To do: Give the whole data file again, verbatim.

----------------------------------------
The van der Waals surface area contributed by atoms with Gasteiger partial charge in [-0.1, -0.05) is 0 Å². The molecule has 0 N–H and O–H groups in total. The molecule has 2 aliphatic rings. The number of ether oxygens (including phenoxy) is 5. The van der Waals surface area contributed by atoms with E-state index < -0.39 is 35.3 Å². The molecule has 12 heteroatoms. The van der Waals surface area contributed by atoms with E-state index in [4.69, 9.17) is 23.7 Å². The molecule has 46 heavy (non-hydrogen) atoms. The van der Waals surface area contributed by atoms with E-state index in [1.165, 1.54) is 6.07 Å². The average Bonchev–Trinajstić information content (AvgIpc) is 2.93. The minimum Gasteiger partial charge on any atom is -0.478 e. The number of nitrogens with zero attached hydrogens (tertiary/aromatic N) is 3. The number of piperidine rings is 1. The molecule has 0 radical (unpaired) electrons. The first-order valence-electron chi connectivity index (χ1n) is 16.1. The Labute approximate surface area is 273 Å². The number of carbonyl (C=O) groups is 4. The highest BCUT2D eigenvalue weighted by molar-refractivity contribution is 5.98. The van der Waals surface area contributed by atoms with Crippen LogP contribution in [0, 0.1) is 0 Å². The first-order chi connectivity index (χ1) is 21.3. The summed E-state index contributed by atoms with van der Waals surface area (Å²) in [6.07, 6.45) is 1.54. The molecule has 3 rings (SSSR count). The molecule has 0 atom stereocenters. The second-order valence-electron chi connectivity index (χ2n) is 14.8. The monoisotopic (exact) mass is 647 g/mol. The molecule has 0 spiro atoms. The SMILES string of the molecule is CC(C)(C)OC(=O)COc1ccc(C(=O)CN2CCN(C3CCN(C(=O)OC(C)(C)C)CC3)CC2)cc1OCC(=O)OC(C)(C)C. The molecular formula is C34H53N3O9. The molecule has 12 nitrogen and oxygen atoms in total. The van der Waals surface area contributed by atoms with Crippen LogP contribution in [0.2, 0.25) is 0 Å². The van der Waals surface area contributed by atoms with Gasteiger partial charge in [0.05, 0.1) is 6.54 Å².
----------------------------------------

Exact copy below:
The van der Waals surface area contributed by atoms with Gasteiger partial charge in [-0.1, -0.05) is 0 Å². The molecule has 0 N–H and O–H groups in total. The molecule has 2 aliphatic rings. The number of ether oxygens (including phenoxy) is 5. The van der Waals surface area contributed by atoms with E-state index < -0.39 is 35.3 Å². The molecule has 12 heteroatoms. The van der Waals surface area contributed by atoms with E-state index in [4.69, 9.17) is 23.7 Å². The molecule has 46 heavy (non-hydrogen) atoms. The van der Waals surface area contributed by atoms with E-state index in [1.165, 1.54) is 6.07 Å². The average Bonchev–Trinajstić information content (AvgIpc) is 2.93. The minimum Gasteiger partial charge on any atom is -0.478 e. The number of nitrogens with zero attached hydrogens (tertiary/aromatic N) is 3. The number of piperidine rings is 1. The molecule has 0 radical (unpaired) electrons. The first-order valence-electron chi connectivity index (χ1n) is 16.1. The Labute approximate surface area is 273 Å². The number of carbonyl (C=O) groups is 4. The highest BCUT2D eigenvalue weighted by molar-refractivity contribution is 5.98. The van der Waals surface area contributed by atoms with Crippen LogP contribution in [0, 0.1) is 0 Å². The first-order chi connectivity index (χ1) is 21.3. The summed E-state index contributed by atoms with van der Waals surface area (Å²) in [6.07, 6.45) is 1.54. The molecule has 3 rings (SSSR count). The molecule has 0 atom stereocenters. The second-order valence-electron chi connectivity index (χ2n) is 14.8. The monoisotopic (exact) mass is 647 g/mol. The molecule has 0 spiro atoms. The SMILES string of the molecule is CC(C)(C)OC(=O)COc1ccc(C(=O)CN2CCN(C3CCN(C(=O)OC(C)(C)C)CC3)CC2)cc1OCC(=O)OC(C)(C)C. The molecular formula is C34H53N3O9. The molecule has 12 nitrogen and oxygen atoms in total. The van der Waals surface area contributed by atoms with Crippen LogP contribution in [0.2, 0.25) is 0 Å². The van der Waals surface area contributed by atoms with Gasteiger partial charge in [0.05, 0.1) is 6.54 Å².